11 June, 2017


I was meaning to write about experiences I've had in stores and restaurants with my beloved boss Anna. A few things about Anna are relevant to these stories. She uses a wheelchair; she needs help eating; she sometimes impulsively grabs or knocks over things in her field of vision; and she has severe, frequent seizures which require a specific medical protocol.

A person in our situation has a weird line to walk. If I just got really mad about things being inaccessible, it would seem aggressive. Despite accessibility being the law, there's a degree to which people seem to think it is just an extra perk you can add to your business, and actually complaining about inaccessibility is entitled behavior. Also, it seems like if something isn't 100% inaccessible, you're supposed to be happy with that, even if their attempt at accessibility doesn't really work for you.

And you do catch more flies with honey than you do with vinegar etc. But the truth is that if a disabled person can't get into a store or restaurant, isn't treated respectfully when they are there, or has to do a lot of extra work to access the same things as everyone else, this isn't fair and makes it hard to do everyday things.

For me personally, attitudes are more important than physical accessibility. If staff apologize and are willing to help a customer because something's not accessible (for example, bringing them items from a section of the store that the customer can't get into) I am not as bothered. If they act clueless or hostile about how inaccessible their business is, that's when I start to get really irritated.

Anyway, here are some stories.


Anna and I used to go to a certain Walgreens, but it was renovated and the new lift was too small for Anna's wheelchair. She got stuck in the lift while we were trying to go to the second floor of the Walgreens. With help from store staff, she got un-stuck from the lift, but it was clear that we wouldn't be able to get upstairs.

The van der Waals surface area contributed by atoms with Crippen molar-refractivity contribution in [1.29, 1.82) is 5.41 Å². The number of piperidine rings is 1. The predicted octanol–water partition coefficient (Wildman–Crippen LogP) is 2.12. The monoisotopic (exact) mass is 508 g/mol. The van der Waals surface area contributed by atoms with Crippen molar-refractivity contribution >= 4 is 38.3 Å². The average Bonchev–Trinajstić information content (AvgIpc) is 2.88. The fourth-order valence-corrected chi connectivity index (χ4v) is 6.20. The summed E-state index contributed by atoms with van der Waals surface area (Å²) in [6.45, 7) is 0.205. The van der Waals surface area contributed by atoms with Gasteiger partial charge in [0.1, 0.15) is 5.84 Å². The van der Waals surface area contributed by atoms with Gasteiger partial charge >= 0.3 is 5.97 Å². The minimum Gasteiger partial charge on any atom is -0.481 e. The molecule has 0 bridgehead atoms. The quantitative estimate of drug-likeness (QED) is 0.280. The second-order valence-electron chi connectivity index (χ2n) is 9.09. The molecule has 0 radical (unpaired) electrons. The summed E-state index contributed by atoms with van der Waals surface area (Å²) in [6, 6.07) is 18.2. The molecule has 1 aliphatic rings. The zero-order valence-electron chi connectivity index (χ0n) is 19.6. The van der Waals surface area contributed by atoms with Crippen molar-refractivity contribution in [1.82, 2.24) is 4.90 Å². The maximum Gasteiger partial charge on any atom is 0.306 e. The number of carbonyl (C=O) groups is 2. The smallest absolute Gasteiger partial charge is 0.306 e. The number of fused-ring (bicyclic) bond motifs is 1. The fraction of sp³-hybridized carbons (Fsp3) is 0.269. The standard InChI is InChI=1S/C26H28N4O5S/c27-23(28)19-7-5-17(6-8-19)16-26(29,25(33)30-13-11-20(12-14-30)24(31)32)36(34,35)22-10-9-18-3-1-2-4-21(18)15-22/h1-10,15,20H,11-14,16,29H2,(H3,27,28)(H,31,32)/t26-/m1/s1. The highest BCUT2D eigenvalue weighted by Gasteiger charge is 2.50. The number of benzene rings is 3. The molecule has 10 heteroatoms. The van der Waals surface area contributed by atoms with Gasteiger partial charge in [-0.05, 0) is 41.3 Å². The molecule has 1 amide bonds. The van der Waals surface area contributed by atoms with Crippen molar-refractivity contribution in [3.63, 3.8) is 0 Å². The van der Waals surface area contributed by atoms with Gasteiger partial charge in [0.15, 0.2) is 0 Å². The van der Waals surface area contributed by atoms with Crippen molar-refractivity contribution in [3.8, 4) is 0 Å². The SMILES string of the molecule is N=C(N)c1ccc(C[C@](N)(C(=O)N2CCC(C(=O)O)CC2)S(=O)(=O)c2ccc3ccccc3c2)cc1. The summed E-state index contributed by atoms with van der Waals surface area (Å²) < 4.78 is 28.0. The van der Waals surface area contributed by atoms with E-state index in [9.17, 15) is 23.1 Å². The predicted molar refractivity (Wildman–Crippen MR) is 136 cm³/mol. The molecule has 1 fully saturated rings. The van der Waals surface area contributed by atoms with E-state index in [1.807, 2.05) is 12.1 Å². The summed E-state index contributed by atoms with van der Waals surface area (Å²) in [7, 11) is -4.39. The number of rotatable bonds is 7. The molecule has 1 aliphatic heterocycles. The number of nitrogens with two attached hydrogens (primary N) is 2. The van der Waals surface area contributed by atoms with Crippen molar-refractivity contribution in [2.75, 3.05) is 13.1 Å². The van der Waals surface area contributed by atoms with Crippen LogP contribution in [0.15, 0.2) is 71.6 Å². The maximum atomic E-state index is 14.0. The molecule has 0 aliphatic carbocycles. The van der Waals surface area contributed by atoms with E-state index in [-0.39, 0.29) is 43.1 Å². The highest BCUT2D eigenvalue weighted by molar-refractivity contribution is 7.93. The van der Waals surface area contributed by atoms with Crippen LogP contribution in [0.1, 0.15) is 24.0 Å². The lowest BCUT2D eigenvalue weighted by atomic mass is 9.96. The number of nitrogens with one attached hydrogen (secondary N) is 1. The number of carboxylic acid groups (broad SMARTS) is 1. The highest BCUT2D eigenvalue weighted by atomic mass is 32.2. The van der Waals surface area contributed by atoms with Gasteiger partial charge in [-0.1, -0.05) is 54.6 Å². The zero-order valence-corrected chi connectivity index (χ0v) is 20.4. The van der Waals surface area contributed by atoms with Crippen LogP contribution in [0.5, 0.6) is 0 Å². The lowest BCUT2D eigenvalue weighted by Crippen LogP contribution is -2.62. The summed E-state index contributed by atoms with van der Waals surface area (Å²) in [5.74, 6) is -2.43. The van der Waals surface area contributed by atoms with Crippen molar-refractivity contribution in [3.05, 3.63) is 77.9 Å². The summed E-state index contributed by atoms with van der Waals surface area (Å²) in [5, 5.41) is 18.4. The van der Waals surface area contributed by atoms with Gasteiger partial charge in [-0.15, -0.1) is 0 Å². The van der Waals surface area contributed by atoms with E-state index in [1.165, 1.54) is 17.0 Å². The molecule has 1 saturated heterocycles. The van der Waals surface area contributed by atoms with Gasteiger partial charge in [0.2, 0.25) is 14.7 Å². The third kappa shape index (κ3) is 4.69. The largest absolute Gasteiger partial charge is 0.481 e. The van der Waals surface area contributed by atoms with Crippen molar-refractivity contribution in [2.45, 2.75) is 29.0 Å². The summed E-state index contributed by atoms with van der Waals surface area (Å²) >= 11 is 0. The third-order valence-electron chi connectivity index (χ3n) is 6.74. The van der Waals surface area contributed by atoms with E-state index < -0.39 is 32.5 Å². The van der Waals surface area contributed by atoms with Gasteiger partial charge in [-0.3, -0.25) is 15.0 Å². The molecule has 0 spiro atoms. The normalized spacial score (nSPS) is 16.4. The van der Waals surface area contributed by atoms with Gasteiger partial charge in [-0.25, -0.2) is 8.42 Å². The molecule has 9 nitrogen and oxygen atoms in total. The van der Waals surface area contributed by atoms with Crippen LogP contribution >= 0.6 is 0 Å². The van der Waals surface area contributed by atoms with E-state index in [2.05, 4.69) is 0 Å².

A store staff reassured me this wasn't a problem, because he would get us whatever we wanted from upstairs.

I explained that I wanted to show Anna a few ribbons so that she could choose between them, so I wasn't sure how to pick out what to buy if she couldn't go to the second floor.

"You can go and get them to show to her," he said.

"Hm, I don't want to leave her alone," I said. "Could you go and bring back a few ribbons so she could choose between them?"

"Oh, I can stay with her while you go," he said cheerfully.

(I just want to reiterate that the reason Anna has 24 hour care isn't because she can't stand to ever be alone. It's because she needs help with a lot of things and has seizures. It's not hard to take care of Anna, but it is specific; this random guy would not do as a replacement for me if she had a seizure or needed any kind of help.)

Not knowing how to argue with someone who was not interested in helping me the way I asked, I hurried upstairs, grabbed the first ribbon I saw, and came back as fast as I could. After this, I never brought Anna back to the Walgreens.

Crystal Store

I thought about taking Anna to a crystal store. When we came up to the store, two friendly guys eating at an outdoor café took an interest in Anna. She had a big smile on her face and was very charming. They talked up the store to us, telling us it was really fun. I pushed Anna in down a narrow hall, but then saw that the hall ended in steps.

We came out again. The guys at the café were sad to hear that we weren't able to go in. Then the ladies from the crystal store called after us that they had a ramp they could put over the stairs--they just had to find it. "See, you will be able to go in!" the guys encouragingly said to Anna.